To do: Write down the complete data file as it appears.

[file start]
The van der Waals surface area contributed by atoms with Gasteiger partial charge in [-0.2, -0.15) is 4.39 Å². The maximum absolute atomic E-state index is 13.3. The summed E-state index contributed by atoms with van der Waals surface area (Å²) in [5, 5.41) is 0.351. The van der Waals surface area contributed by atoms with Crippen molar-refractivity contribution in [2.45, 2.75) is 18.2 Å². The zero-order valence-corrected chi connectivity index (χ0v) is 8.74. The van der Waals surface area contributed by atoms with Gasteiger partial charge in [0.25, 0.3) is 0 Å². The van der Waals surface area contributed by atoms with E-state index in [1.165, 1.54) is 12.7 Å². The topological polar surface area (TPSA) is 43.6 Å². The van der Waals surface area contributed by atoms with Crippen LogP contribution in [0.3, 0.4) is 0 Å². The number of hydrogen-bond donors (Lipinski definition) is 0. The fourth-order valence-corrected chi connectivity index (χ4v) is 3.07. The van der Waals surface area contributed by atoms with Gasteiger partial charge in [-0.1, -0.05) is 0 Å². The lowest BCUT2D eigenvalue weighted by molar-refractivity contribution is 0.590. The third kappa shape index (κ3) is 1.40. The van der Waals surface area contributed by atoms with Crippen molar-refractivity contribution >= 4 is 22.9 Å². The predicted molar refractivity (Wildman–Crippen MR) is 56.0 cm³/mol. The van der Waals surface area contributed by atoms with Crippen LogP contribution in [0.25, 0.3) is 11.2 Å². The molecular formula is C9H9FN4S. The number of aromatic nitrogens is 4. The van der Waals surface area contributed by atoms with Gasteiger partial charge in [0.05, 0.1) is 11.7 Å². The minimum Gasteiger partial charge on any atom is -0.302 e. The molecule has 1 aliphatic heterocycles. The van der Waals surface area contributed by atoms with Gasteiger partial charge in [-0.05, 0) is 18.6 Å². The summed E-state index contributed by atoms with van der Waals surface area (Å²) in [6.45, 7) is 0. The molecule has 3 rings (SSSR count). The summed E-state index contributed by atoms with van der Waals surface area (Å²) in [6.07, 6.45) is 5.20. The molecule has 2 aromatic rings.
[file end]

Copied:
The van der Waals surface area contributed by atoms with Gasteiger partial charge in [-0.2, -0.15) is 4.39 Å². The maximum absolute atomic E-state index is 13.3. The summed E-state index contributed by atoms with van der Waals surface area (Å²) in [5, 5.41) is 0.351. The van der Waals surface area contributed by atoms with Crippen molar-refractivity contribution in [2.45, 2.75) is 18.2 Å². The zero-order valence-corrected chi connectivity index (χ0v) is 8.74. The van der Waals surface area contributed by atoms with Gasteiger partial charge in [0.25, 0.3) is 0 Å². The van der Waals surface area contributed by atoms with E-state index in [1.165, 1.54) is 12.7 Å². The topological polar surface area (TPSA) is 43.6 Å². The van der Waals surface area contributed by atoms with Crippen LogP contribution in [0.3, 0.4) is 0 Å². The number of hydrogen-bond donors (Lipinski definition) is 0. The fourth-order valence-corrected chi connectivity index (χ4v) is 3.07. The van der Waals surface area contributed by atoms with Gasteiger partial charge in [-0.1, -0.05) is 0 Å². The lowest BCUT2D eigenvalue weighted by molar-refractivity contribution is 0.590. The third kappa shape index (κ3) is 1.40. The van der Waals surface area contributed by atoms with Crippen molar-refractivity contribution >= 4 is 22.9 Å². The predicted molar refractivity (Wildman–Crippen MR) is 56.0 cm³/mol. The van der Waals surface area contributed by atoms with Crippen LogP contribution in [0.25, 0.3) is 11.2 Å². The molecular formula is C9H9FN4S. The number of aromatic nitrogens is 4. The van der Waals surface area contributed by atoms with Gasteiger partial charge in [0.05, 0.1) is 11.7 Å². The minimum Gasteiger partial charge on any atom is -0.302 e. The molecule has 1 aliphatic heterocycles. The van der Waals surface area contributed by atoms with Gasteiger partial charge in [-0.05, 0) is 18.6 Å². The summed E-state index contributed by atoms with van der Waals surface area (Å²) in [6.45, 7) is 0. The molecule has 3 rings (SSSR count). The summed E-state index contributed by atoms with van der Waals surface area (Å²) in [6.07, 6.45) is 5.20. The molecule has 2 aromatic rings.